In February I went to the London Scrum Users Meetup at Skills Matter, the speaker was an Agile/Scrum enthusiast named Ken Rubin, his chosen topic of the night was Agile Budgeting, Planning and Cost Accounting. He spoke about what agile budgeting is and how it compares to the more traditional ways of budgeting.
Traditional budgeting uses a more waterfall approach, it begins with the previous year's budget and adjusts it based on assumed spend for the year coming, but how can you estimate how much money you're going to spend a year in advance? You can't, not accurately.
You can learn from the year before and you may have an idea or plan of what projects you hope to have completed in the next 6-12 months but you can't plan with nearly enough precision to ensure your budget and cost accounting is correct.
Ken explained that if you are budgeting a year in advance, before any of your projects have begun, you have the worst possible knowledge you're ever going to have about that project, yet you have to predict exactly how much you're going to spend and when, some organisations even start planning their budget for the next financial year in Q3, how can you possibly know what's going to happen over a year in advance?
Once the project is underway, with every subsequent day, you have more knowledge about the project so it makes sense to budget as you go along rather than develop a plan potentially 15 months in advance, Ken then went onto demonstrate how agile budgeting is different and the benefits of using this method compared to traditional budgeting.
Budgeting in agile wasn't something I had given a huge amount of thought to but after hearing Ken explain the benefits, it makes complete sense, here's why... When you budget in an agile way, you budget in sprints, either monthly or quarterly, you can easily calculate exactly how much each sprint is going to cost.
On agile projects, cost is usually in direct correlation with project time, because scrum teams consist of dedicated team members, they have a set team cost — generally expressed as an hourly or fixed rate per person — that should be the same for each sprint. Consistent sprint lengths, work hours, and team members enable you to accurately predict development speed. After you determine how many sprints your project will take — that is, how long your project will last — you can know how much your scrum team will cost for the whole project.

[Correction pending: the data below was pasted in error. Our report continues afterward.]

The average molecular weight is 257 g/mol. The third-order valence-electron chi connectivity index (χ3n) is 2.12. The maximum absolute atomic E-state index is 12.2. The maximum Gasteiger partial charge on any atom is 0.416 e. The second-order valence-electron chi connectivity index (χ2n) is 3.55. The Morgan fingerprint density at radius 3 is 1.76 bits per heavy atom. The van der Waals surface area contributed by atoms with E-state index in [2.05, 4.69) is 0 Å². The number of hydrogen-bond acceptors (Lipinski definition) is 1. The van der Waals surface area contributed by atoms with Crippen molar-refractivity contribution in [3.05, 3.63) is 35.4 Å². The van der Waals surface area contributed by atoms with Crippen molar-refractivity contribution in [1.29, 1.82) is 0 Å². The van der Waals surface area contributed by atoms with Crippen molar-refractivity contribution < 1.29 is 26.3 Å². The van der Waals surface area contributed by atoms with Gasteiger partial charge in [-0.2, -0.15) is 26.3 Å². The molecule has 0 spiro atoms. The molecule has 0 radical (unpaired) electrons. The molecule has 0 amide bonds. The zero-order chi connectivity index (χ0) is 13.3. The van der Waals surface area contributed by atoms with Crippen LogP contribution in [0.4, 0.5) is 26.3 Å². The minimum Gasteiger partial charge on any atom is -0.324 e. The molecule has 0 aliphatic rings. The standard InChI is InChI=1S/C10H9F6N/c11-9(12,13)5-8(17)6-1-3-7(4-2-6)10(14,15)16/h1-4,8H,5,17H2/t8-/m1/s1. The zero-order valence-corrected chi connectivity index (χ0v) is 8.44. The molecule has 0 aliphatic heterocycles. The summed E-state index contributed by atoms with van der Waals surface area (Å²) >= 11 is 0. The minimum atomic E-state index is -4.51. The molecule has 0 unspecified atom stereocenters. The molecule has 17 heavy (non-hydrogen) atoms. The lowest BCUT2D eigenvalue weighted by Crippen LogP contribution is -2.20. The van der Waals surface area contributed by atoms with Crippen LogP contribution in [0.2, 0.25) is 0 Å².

Plus you'll also take into account other project costs such as hardware, software, licenses, and any other supplies you might need to complete your project.
As with any good sprint when you hold the retrospective at the end, you assess whether the budgeting for the previous sprint was effective and whether you need to allocate more money to any particular area, this can help to plan to next sprint.
With this way of budgeting you can plan accurately for at least a few weeks in advance and if something goes wrong, at least you can put it right with the next sprint of budgeting rather than panicking about how it's going to affect to rest of your year.
Ken also stressed that it's really important to ensure that everyone is on-board with agile budgeting from the top down, this method of budgeting needs to be embraced by Directors and cascaded down throughout the business ensuring everyone from accounting teams to developers are engaged or it won't be as effective.
Planning roughly for the long-term or accurately for the short-term? What sounds better to you?
Please let me know your thoughts either by emailing me at firstname.lastname@example.org or you can find me on Twitter at @claire_esynergy
You can also find the link to Ken's presentation here: https://www.youtube.com/watch?v=gJuQOhfM3TE